Gold settled at a near four-month high on Monday, adding to last week's gains as investors grew more anxious about the pace of the U.S. economic recovery and China's growth.
Weak U.S. manufacturing and employment data, and a slowdown in the rise in home prices in China for the first time in 14 months in January, raised fresh concerns over the health of the world's biggest economies, drawing investors towards gold, often seen as an insurance in times of troubles.
U.S. gold futures for April delivery settled $14.40 higher at $1,338.00 an ounce, its highest close since Oct. 30.
Spot gold rose more than 1 percent to $1,338.60 an ounce in earlier trade. It was last trading at $1,337, up 1 percent on the day.
It has gained more than 9 percent so far this year, following a 28-percent drop in 2013 that put an end to 12 years of gains.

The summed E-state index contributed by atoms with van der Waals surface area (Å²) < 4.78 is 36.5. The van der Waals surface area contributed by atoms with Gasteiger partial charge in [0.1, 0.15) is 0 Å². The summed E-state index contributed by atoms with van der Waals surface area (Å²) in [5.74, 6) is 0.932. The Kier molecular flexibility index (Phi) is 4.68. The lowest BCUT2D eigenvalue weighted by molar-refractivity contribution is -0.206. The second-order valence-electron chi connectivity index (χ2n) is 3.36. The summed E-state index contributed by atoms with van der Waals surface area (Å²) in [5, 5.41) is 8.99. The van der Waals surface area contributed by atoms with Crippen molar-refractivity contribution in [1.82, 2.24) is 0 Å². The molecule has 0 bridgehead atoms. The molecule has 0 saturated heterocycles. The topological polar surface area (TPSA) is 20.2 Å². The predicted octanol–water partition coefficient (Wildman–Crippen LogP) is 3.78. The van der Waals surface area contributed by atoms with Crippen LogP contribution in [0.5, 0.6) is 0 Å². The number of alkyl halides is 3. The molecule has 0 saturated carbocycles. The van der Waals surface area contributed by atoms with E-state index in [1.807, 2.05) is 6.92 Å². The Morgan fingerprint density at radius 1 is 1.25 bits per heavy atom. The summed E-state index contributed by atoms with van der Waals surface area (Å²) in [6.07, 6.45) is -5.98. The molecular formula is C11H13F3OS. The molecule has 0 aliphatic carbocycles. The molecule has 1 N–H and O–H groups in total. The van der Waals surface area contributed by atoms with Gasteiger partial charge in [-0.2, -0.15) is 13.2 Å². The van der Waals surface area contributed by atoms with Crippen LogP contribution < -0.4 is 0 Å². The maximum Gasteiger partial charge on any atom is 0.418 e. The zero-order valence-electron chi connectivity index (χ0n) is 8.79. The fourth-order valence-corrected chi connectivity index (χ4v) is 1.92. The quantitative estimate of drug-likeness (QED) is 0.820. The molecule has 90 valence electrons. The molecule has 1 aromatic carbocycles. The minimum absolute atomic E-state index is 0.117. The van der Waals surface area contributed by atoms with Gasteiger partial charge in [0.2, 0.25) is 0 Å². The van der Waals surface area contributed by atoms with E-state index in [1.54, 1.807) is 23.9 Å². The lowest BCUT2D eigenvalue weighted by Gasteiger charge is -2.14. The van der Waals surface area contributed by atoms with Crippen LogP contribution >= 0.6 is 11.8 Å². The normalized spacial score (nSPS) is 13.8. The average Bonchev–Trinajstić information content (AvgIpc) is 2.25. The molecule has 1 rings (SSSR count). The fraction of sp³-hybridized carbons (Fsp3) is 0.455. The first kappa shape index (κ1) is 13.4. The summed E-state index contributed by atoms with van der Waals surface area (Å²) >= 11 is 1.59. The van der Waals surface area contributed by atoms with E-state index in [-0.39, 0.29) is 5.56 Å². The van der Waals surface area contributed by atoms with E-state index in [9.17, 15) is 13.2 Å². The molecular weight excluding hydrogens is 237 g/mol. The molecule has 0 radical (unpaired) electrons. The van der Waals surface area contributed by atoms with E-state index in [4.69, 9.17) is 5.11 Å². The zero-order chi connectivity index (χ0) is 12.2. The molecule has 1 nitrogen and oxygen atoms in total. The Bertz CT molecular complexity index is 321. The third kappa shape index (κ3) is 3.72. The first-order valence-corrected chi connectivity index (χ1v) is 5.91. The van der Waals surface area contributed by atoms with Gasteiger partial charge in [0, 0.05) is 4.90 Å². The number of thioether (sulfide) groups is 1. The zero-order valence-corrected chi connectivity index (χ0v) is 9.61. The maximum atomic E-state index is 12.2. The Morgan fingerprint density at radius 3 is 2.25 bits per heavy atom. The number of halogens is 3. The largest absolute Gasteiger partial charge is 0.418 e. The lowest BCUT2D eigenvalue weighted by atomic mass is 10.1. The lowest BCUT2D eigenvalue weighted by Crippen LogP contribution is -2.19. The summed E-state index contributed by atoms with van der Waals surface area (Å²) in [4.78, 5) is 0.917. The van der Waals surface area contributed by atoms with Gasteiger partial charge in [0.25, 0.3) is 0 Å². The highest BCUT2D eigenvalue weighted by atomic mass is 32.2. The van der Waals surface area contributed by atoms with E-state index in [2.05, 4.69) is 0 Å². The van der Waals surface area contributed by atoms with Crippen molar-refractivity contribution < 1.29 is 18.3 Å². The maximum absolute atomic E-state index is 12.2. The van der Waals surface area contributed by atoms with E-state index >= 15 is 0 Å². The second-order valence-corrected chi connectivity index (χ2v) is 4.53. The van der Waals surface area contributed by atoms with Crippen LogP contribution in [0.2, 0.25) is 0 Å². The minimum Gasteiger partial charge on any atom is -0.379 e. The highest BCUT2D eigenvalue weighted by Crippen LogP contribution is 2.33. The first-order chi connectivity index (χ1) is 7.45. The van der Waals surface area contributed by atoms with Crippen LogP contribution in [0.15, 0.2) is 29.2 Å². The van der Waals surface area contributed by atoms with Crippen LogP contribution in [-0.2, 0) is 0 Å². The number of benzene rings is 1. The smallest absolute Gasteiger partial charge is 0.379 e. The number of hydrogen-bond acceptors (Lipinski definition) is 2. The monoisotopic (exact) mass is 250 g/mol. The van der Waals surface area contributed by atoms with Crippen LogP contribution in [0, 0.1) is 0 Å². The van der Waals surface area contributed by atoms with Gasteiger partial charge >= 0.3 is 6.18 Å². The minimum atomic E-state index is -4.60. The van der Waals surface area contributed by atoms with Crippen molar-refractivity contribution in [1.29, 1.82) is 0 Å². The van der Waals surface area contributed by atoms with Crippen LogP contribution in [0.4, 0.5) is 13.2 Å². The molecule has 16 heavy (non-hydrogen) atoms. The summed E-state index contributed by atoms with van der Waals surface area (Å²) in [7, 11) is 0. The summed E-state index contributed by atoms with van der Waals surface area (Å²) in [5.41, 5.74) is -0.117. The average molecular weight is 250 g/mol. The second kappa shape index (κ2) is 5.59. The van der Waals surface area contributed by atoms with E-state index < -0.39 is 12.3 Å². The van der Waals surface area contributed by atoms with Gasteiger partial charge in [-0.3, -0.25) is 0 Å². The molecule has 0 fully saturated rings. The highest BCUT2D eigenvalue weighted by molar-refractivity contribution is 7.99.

"Short-term sentiment towards gold is pretty positive, but the metal should break through $1,337 to gain further momentum," Sharps Pixley director Ross Norman said.
The dollar was little changed against a basket of main currencies, while U.S. stocks opened higher, with the leading S&P 500 index hitting a fresh all-time high.
Gold usually trades inversely to stock markets as investor risk appetite tends to diminish interest in the metal.
But lately shares markets have unusually risen in tandem with gold due to uncertainty over how signs of slowdown in the United States could impact the pace of the U.S. Federal Reserve's stimulus withdrawal. Both assets have benefitted by an increase in central banks liquidity over the past few years.
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